Several weeks after the West End press night, I’m still thinking about Oppenheimer, which, after its premiere in Stratford-upon-Avon, the Royal Shakespeare Company has transferred to the Vaudeville Theatre for a limited West End season (thank you, RSC).
I blogged separately about Tom Morton-Smith’s incredibly ambitious play in an earlier #TheatreDiary, but I wanted to come back to one particular scene in it – and titular star John Heffernan’s masterful handling of an opening night mishap.
As I tweeted at the time, there was some sort of technical fault at the Vaudeville on the London press night. During the closing moments of the play, it sounded as if a speaker somewhere was about to explode. A buzzing that started off softly grew and grew in volume, until it became an almost deafening, malevolent crackle.
Kudos too to JohnHeffernan for acting thru electrical buzz disturbance (a speaker about to blow?) during final speech pic.twitter.com/y0RrnY2clT
— Terri Paddock (@TerriPaddock) March 31, 2015
To his immense credit, Heffernan didn’t stop or bat an eyelash, he simply carried on. What a pro. And, after all, RSC actors know how to project. But even when practically shouting, it was difficult to make out many of Heffernan’s words – and I was in row G of the stalls, so I imagine those further back really struggled.
Luckily, the helpful RSC press office sent me the Oppenheimer script the next day. So I could at least read what I missed. In case you also missed out on the night – or are unlucky enough not to have a chance to see Oppenheimer at all – I wanted to share it with you too.
The title of the scene is “The Destroyer of Worlds”. It takes place after the dropping of the bombs on Hiroshima and Nagasaki conclusively ended the Second World War. Oppenheimer is ruminating on his bloody legacy and wondering where he and his wife go from here. When she suggests they return to Los Alamos, this is his astonishing response:
Don’t say it. It’s a cursed word … a new cuss. Hiroshima … Los Alamos … Oppenheimer – shame and bitterness and disgust. There’s little point in going back.
There is no science left in building bombs. The world knows my name … and it knows what I have done. A skinny … intellectual … elitist … New York Jew with chest problems and sciatica … ended the war.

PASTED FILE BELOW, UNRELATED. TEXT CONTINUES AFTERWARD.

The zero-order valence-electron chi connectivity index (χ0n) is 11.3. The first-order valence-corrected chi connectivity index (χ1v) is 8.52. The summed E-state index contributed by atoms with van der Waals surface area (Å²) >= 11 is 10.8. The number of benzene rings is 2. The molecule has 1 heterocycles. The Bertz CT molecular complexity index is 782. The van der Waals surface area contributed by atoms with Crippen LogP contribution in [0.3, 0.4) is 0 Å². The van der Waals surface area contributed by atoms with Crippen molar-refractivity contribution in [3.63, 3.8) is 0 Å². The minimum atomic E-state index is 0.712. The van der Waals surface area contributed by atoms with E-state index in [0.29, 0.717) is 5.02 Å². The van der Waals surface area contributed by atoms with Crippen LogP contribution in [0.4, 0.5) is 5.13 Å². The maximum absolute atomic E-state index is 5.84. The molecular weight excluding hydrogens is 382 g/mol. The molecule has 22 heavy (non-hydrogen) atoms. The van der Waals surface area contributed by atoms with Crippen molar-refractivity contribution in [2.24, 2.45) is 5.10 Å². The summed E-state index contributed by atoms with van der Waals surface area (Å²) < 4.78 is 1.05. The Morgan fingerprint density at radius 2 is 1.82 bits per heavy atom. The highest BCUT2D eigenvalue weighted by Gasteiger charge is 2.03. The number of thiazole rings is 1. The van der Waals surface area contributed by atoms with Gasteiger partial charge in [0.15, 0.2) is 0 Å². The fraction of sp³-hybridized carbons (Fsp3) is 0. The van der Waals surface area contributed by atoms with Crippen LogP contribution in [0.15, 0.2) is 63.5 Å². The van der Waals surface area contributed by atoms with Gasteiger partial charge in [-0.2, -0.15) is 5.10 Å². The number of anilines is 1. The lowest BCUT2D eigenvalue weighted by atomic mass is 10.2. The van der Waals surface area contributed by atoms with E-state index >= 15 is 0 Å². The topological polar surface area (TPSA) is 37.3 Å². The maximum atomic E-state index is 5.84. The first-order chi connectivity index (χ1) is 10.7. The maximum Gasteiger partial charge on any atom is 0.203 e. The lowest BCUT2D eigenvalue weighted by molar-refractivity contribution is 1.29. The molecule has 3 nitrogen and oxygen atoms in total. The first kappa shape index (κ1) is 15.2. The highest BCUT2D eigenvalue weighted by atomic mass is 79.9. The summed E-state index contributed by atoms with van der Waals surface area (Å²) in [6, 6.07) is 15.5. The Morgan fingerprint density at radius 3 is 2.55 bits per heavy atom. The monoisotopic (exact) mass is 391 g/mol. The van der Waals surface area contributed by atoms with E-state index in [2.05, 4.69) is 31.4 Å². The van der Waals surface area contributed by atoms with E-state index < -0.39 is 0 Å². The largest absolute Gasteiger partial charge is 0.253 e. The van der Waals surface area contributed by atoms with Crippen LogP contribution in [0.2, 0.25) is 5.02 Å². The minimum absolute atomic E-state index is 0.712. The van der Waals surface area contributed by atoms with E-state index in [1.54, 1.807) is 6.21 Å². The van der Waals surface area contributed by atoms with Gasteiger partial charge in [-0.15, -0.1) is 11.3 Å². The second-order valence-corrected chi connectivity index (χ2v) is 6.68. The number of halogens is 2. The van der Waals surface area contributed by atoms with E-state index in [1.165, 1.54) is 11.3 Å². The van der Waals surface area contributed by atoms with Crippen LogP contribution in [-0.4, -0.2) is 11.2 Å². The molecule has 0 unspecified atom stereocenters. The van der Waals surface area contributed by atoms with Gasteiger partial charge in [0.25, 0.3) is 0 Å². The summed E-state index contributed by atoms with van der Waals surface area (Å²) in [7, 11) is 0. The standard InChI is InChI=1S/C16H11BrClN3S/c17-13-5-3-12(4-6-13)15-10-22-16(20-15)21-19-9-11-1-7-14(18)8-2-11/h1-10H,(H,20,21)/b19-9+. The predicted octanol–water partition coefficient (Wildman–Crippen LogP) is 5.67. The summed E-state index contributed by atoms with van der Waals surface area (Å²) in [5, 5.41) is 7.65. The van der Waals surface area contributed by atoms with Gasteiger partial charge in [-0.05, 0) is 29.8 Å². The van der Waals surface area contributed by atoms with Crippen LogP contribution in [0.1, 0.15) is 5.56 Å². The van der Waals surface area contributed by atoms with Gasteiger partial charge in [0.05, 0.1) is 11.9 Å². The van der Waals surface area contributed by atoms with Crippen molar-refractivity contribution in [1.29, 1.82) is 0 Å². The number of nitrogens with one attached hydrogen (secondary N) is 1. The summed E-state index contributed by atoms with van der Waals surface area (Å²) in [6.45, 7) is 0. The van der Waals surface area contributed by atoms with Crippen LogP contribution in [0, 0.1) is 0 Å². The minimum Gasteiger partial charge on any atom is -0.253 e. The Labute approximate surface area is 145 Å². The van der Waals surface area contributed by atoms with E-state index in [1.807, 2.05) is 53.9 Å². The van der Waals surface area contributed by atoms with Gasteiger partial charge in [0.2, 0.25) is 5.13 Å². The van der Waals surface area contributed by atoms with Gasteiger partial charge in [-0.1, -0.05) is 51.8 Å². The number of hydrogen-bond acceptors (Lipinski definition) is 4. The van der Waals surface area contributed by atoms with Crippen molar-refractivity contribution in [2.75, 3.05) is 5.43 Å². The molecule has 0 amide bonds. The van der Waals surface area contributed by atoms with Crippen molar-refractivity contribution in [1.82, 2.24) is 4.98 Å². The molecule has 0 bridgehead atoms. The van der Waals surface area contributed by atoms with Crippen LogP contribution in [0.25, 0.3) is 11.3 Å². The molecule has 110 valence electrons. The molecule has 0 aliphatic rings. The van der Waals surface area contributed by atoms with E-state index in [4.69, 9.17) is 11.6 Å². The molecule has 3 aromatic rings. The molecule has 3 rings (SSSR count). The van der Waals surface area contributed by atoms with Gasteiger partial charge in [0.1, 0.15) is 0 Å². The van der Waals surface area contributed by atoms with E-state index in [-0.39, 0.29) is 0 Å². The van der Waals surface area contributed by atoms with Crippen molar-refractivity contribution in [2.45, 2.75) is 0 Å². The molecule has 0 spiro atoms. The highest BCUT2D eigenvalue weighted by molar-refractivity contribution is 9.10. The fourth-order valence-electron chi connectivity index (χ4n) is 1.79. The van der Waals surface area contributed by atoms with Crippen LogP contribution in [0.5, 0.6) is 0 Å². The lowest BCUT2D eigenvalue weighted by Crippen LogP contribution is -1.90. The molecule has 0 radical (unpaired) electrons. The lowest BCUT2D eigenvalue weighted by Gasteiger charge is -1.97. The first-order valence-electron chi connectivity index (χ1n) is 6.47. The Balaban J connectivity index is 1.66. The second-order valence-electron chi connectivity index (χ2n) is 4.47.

I saved many lives … American lives. Is a soldier comparable to a civilian … of any nationality? A child … a baby … a pregnant mother … a conscientious objector … an old man at the end of his days …?
This was so much philosophy … now it is my cold sweat. (beat)
I want to wallow in the adulation … the respect. I want to walk down the street with everyone knowing who I am. I want younger men to stumble as they talk to me. I want university boards to trip over themselves to offer me positions and awards. I want pretty young girls at trendy socialite parties to ask me questions on deep physics and hang to my every word. I want to seem effortless. I want some upstart to question my methodology only so that I may crush them with a withering reply.
I accept on my soul … on my back … I accept the weight of those Japanese … if I have brought atomic power to the world … if I have nullified war … then I welcome it all.
But … no … instead … instead I feel like I’ve left a loaded gun in a playground. (beat)
I must remember what those boys said as they painted me green … because they were right about one thing … I am not a man. A man would buckle under this weight. I am something more. I am lead-lined. I am tungsten.
There’s a passage in the Hindu scripture … the Bhagavad-Gita … it came to my mind at the Trinity test … in order to persuade the prince to do his duty, Vishnu takes on his multi-armed form and says: “Now I am become Death, the destroyer of worlds.”
Reprinted with the kind permission of the RSC.
The full playtext of Tom Morton-Smith’s Oppenheimer is published by Oberon Books (priced £9.99). Visit the publisher’s website at www.oberonbooks.com.
The RSC production of Oppenheimer, directed by Angus Jackson and starring John Heffernan, continues at the West End’s Vaudeville Theatre until 23 May 2015.